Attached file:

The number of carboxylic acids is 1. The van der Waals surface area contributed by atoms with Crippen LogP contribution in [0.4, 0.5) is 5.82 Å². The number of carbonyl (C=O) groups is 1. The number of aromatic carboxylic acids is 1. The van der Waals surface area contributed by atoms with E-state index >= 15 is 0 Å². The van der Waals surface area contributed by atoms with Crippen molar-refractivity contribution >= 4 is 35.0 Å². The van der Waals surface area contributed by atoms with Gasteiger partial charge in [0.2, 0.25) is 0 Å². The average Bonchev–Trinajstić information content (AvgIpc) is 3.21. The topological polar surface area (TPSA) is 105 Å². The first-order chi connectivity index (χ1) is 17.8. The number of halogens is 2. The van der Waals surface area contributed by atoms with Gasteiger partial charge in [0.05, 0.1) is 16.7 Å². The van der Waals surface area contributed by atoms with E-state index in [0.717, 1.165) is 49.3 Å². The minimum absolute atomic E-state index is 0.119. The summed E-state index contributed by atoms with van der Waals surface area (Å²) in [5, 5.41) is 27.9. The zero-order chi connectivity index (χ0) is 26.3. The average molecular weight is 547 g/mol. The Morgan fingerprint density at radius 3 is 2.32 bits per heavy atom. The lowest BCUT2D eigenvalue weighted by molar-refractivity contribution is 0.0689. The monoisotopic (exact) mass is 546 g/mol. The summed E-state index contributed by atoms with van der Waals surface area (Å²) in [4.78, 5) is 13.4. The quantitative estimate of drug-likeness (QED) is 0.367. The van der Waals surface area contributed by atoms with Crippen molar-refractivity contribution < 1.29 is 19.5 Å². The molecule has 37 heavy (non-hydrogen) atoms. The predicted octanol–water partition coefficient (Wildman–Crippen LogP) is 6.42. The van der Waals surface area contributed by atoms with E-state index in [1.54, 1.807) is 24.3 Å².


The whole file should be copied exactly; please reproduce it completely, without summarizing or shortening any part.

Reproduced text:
The number of carboxylic acids is 1. The van der Waals surface area contributed by atoms with Crippen LogP contribution in [0.4, 0.5) is 5.82 Å². The number of carbonyl (C=O) groups is 1. The number of aromatic carboxylic acids is 1. The van der Waals surface area contributed by atoms with E-state index >= 15 is 0 Å². The van der Waals surface area contributed by atoms with Crippen molar-refractivity contribution >= 4 is 35.0 Å². The van der Waals surface area contributed by atoms with Gasteiger partial charge in [0.2, 0.25) is 0 Å². The average Bonchev–Trinajstić information content (AvgIpc) is 3.21. The topological polar surface area (TPSA) is 105 Å². The first-order chi connectivity index (χ1) is 17.8. The number of halogens is 2. The van der Waals surface area contributed by atoms with Gasteiger partial charge in [0.05, 0.1) is 16.7 Å². The van der Waals surface area contributed by atoms with E-state index in [0.717, 1.165) is 49.3 Å². The minimum absolute atomic E-state index is 0.119. The summed E-state index contributed by atoms with van der Waals surface area (Å²) in [5, 5.41) is 27.9. The zero-order chi connectivity index (χ0) is 26.3. The average molecular weight is 547 g/mol. The Morgan fingerprint density at radius 3 is 2.32 bits per heavy atom. The lowest BCUT2D eigenvalue weighted by molar-refractivity contribution is 0.0689. The monoisotopic (exact) mass is 546 g/mol. The summed E-state index contributed by atoms with van der Waals surface area (Å²) in [4.78, 5) is 13.4. The quantitative estimate of drug-likeness (QED) is 0.367. The van der Waals surface area contributed by atoms with Crippen molar-refractivity contribution < 1.29 is 19.5 Å². The molecule has 37 heavy (non-hydrogen) atoms. The predicted octanol–water partition coefficient (Wildman–Crippen LogP) is 6.42. The van der Waals surface area contributed by atoms with E-state index in [1.54, 1.807) is 24.3 Å².